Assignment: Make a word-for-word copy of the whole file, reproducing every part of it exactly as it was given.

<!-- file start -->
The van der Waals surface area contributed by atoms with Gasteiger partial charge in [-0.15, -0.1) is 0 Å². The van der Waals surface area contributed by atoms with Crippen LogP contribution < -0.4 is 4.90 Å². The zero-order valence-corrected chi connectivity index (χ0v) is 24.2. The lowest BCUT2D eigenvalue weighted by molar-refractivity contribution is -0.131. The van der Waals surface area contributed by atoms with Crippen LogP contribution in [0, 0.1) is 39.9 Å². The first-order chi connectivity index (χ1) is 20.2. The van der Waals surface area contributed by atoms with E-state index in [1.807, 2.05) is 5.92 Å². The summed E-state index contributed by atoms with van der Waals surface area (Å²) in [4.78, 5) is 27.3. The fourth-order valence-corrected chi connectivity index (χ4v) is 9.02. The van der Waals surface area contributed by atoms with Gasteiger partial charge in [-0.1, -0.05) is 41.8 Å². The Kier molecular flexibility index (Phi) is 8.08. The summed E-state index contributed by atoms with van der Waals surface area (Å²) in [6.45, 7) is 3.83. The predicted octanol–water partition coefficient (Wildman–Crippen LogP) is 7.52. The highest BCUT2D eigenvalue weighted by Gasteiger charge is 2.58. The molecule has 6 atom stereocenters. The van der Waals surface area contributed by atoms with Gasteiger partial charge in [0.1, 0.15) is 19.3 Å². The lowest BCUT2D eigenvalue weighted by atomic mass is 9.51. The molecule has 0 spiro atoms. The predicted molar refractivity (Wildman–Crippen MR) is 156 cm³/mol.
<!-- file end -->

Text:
The van der Waals surface area contributed by atoms with Gasteiger partial charge in [-0.15, -0.1) is 0 Å². The van der Waals surface area contributed by atoms with Crippen LogP contribution < -0.4 is 4.90 Å². The zero-order valence-corrected chi connectivity index (χ0v) is 24.2. The lowest BCUT2D eigenvalue weighted by molar-refractivity contribution is -0.131. The van der Waals surface area contributed by atoms with Crippen LogP contribution in [0, 0.1) is 39.9 Å². The first-order chi connectivity index (χ1) is 20.2. The van der Waals surface area contributed by atoms with E-state index in [1.807, 2.05) is 5.92 Å². The summed E-state index contributed by atoms with van der Waals surface area (Å²) in [4.78, 5) is 27.3. The fourth-order valence-corrected chi connectivity index (χ4v) is 9.02. The van der Waals surface area contributed by atoms with Gasteiger partial charge in [-0.1, -0.05) is 41.8 Å². The Kier molecular flexibility index (Phi) is 8.08. The summed E-state index contributed by atoms with van der Waals surface area (Å²) in [6.45, 7) is 3.83. The predicted octanol–water partition coefficient (Wildman–Crippen LogP) is 7.52. The highest BCUT2D eigenvalue weighted by Gasteiger charge is 2.58. The molecule has 6 atom stereocenters. The van der Waals surface area contributed by atoms with Gasteiger partial charge in [0.1, 0.15) is 19.3 Å². The lowest BCUT2D eigenvalue weighted by atomic mass is 9.51. The molecule has 0 spiro atoms. The predicted molar refractivity (Wildman–Crippen MR) is 156 cm³/mol.